Additionally, cordyceps has been found to have neuroprotective properties. Several studies found that cordyceps can protect against brain damage caused by stroke, with the findings suggesting that cordyceps may be effective at protecting and preserving brain function as we age. 6,7
Cordyceps has also been found to have anti-inflammatory properties, which may further contribute to its anti-aging effects.8 Inflammation is a common factor in many age-related diseases, including heart disease and arthritis, and reducing inflammation may help prevent or delay the onset of these conditions.
Other potential benefits of cordyceps include improved athletic performance and increased energy levels.9,10 Studies have found that cordyceps can improve oxygen uptake and utilization, which may be why it is often used by athletes to improve endurance and performance. Additionally, cordyceps has been found to increase ATP production, which is the body's primary source of energy.10
Overall, cordyceps is an interesting fungus with a variety of potential health benefits. While further research is needed to fully understand its potential, it is clear that cordyceps has the potential to play an important role in anti-aging and overall health.
- Kim HJ, Lee TH, Kwon YS, Son MW, Kim CK. Immunomodulatory activities of ethanol extract of Cordyceps militaris in immunocompromised mice. Journal of the Korean Society of Food Science and Nutrition. 2012;41(4):494-500.
- Liu C, Lu S, Ji MR. Effects of Cordyceps sinensis (CS) on in vitro natural killer cells. Zhongguo Zhong xi yi jie he za zhi Zhongguo Zhongxiyi Jiehe Zazhi= Chinese Journal of Integrated Traditional and Western Medicine. 1992 May 1;12(5):267-9.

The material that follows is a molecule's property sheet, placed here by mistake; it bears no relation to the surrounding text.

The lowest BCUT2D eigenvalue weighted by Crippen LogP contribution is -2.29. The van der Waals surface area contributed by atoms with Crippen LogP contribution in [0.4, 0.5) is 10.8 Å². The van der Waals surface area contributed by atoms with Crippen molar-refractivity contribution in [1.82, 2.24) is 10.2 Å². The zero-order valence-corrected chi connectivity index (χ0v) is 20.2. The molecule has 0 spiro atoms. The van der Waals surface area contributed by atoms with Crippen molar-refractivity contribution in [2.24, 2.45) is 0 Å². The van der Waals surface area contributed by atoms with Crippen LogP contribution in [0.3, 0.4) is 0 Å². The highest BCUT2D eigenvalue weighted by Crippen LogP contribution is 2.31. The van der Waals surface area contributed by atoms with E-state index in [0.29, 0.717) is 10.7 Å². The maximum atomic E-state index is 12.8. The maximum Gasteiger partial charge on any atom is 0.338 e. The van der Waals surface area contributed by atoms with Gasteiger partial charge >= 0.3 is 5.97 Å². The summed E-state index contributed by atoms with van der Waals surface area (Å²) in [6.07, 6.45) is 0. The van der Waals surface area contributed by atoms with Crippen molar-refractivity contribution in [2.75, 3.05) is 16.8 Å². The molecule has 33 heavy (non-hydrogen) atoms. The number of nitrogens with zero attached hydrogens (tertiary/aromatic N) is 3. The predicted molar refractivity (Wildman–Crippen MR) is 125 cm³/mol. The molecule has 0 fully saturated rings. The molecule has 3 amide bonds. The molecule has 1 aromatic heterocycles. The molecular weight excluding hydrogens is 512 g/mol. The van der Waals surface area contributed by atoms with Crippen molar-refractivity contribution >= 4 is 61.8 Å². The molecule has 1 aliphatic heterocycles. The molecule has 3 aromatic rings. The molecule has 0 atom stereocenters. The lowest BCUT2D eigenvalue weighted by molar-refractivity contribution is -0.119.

- Rao YK, Fang SH, Wu WS, Tzeng YM. Constituents isolated from Cordyceps militaris suppress enhanced inflammatory mediator's production and human cancer cell proliferation. Journal of Ethnopharmacology. 2010 Sep 15;131(2):363-7.
- Lee HH, Lee S, Lee K, Shin YS, Kang H, Cho H. Anti-cancer effect of Cordyceps militaris in human colorectal carcinoma RKO cells via cell cycle arrest and mitochondrial apoptosis. DARU Journal of Pharmaceutical Sciences. 2015 Dec;23:1-8.
- Ji DB, Ye J, Li CL, Wang YH, Zhao J, Cai SQ. Antiaging effect of Cordyceps sinensis extract. Phytotherapy Research: An International Journal Devoted to Pharmacological and Toxicological Evaluation of Natural Product Derivatives. 2009 Jan;23(1):116-22.
- Hwang S, Cho GS, Ryu S, Kim HJ, Song HY, Yune TY, Ju C, Kim WK. Post-ischemic treatment of WIB801C, standardized Cordyceps extract, reduces cerebral ischemic injury via inhibition of inflammatory cell migration. Journal of ethnopharmacology. 2016 Jun 20;186:169-80.
- Bai X, Tan TY, Li YX, Li Y, Chen YF, Ma R, Wang SY, Li Q, Liu ZQ. The protective effect of cordyceps sinensis extract on cerebral ischemic injury via modulating the mitochondrial respiratory chain and inhibiting the mitochondrial apoptotic pathway. Biomedicine & Pharmacotherapy. 2020 Apr 1;124:109834.
- Phull AR, Ahmed M, Park HJ. Cordyceps militaris as a bio functional food source: pharmacological potential, anti-inflammatory actions and related molecular mechanisms. Microorganisms. 2022 Feb 10;10(2):405.
- Chen S, Li Z, Krochmal R, Abrazado M, Kim W, Cooper CB. Effect of Cs-4®(Cordyceps sinensis) on exercise performance in healthy older subjects: a double-blind, placebo-controlled trial. The Journal of alternative and complementary medicine. 2010 May 1;16(5):585-90.
- Choi E, Oh J, Sung GH. Beneficial effect of Cordyceps militaris on exercise performance via promoting cellular energy production. Mycobiology. 2020 Nov 1;48(6):512-7.